p. 81 42. Thus you are forced into this difficulty, that you must acknowledge the part of God as dwelling more in blood, and in the filthy but bright-colored animal refuse which is thrown out in the streets, than in the pale leaves of the olive. If you reply, as you actually do, that olive leaves when burnt give out a flame, which proves the presence of light, while flesh when burnt does not, what will you say of oil, which lights nearly all the lamps in Italy? What of cow dung (which surely is more unclean than the flesh), which peasants use when dry as fuel, so that the fire is always at hand, and the liberation of the smoke is always going on? And if brightness and lustre prove a greater presence of the divine part, why do you yourselves not purify it, why not appropriate it, why not liberate it? For it is found chiefly in flowers, not to speak of blood and countless things almost the same as blood in flesh or coming from it, and yet you cannot feed on flowers. And even if you were to eat flesh, you would certainly not take with your gruel the scales of fish, or some worms and flies, though these all shine with a light of their own in the dark.
43. What then remains, but that you should cease saying that you have in your eyes, nose, and palate sufficient means of testing the presence of the divine part in material objects? And, without these means, how can you tell not only that there is a greater part of God in plants than in flesh, but that there is any part in plants at all? Are you led to think this by their beauty—not the beauty of agreeable color, but that of agreement of parts? An excellent reason, in my opinion. For you will never be so bold as to compare twisted pieces of wood with the bodies of animals, which are formed of members answering to one another. But if you choose the testimony of the senses, as those must do who cannot see with their mind the full force of existence, how do you prove that the substance of good escapes from bodies in course of time, and by some kind of attrition, but because God has gone out of it, according to your view, and has left one place for another? The whole is absurd. But, as far as I can judge, there are no marks or appearances to give rise to this opinion. For many things plucked from trees, or pulled out of the ground, are the better of some interval of time before we use them for food, as leeks and endive, lettuce, grapes, apples, figs, and some pears; and there are many other things which get a better color when they are not used immediately after being plucked, besides being more wholesome for the body, and having a finer flavor to the palate. But these things should not possess all these excellent and agreeable qualities, if, as you say, they become more destitute of good the longer they are kept after separation from their mother earth. Animal food itself is better and more fit for use the day after the animal is killed; but this should not be, if, as you hold, it possessed more good immediately after the slaughter than next day, when more of the divine substance had escaped.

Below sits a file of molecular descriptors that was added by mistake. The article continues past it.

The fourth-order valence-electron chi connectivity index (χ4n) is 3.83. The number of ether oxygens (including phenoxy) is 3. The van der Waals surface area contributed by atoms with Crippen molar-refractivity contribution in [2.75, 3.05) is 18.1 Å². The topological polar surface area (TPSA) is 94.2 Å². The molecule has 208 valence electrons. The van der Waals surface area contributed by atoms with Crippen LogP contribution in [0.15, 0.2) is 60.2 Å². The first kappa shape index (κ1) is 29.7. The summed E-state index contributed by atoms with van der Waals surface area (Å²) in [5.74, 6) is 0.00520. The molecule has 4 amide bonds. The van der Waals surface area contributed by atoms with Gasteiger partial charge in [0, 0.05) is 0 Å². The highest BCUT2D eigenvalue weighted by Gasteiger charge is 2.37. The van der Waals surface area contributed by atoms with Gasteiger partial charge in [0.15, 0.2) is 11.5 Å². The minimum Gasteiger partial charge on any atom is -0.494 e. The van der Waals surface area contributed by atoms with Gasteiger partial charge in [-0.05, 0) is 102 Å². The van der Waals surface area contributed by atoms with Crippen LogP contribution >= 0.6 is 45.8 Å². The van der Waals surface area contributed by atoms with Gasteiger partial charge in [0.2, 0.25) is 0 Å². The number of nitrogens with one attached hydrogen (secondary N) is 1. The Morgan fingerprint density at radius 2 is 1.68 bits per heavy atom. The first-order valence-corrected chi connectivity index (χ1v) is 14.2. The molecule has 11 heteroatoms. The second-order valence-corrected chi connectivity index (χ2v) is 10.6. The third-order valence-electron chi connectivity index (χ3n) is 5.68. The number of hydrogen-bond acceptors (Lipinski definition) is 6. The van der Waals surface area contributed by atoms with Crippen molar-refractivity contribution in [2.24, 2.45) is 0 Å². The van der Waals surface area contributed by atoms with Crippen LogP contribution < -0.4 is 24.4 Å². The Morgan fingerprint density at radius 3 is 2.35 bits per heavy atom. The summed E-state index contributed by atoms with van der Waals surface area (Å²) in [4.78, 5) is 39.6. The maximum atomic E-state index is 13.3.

44. Who does not know that wine becomes purer and better by age? Nor is it, as you think, more tempting to the destruction of the senses, but more useful for invigorating the body,—only let there be moderation, which ought to control everything. The senses are sooner destroyed by new wine. When the must has been only a short time in the vat, and has begun to ferment, it makes those who look down into it fall headlong, affecting their brain, so that without assistance they would perish. And as regards health, every one knows that bodies are swollen up and injuriously distended by new wine? Has it these bad properties because there is more good in it? Are they not found in wine when old because a good deal of the divine substance has gone? An absurd thing to say, especially for you, who prove the divine presence by the pleasing effect produced on your eyes, nose, and palate! And what a contradiction it is to make wine the poison of the princes of darkness, and yet to eat grapes! Has it more of the poison when in the cup than when in the cluster? Or if the evil remains unmixed after the good is gone, and that by the process of time, how is it that the same grapes, when hung up for awhile, become milder, sweeter, and more wholesome? or how does the wine itself, as already mentioned, become purer and brighter when the light has gone, and more wholesome by the loss of the beneficial substance?
45. What are we to say of wood and leaves, which in course of time become dry, but cannot be the worse on that account in your estimation? For while they lose that which produces smoke, they retain that from which a bright flame arises; and, to judge by the clearness, which you think so much of, there is more good in the dry than in the green. Hence you must either deny that there is more of God in the pure light than in the smoky one, which will upset all your evidences; or you must allow it to be possible that, when plants are plucked up, or branches plucked off, and kept for a time, more of the nature of evil may escape from them than p. 82 of the nature of good. And, on the strength of this, we shall hold that more evil may go off from plucked fruits; and so more good may remain in animal food. So much on the subject of time.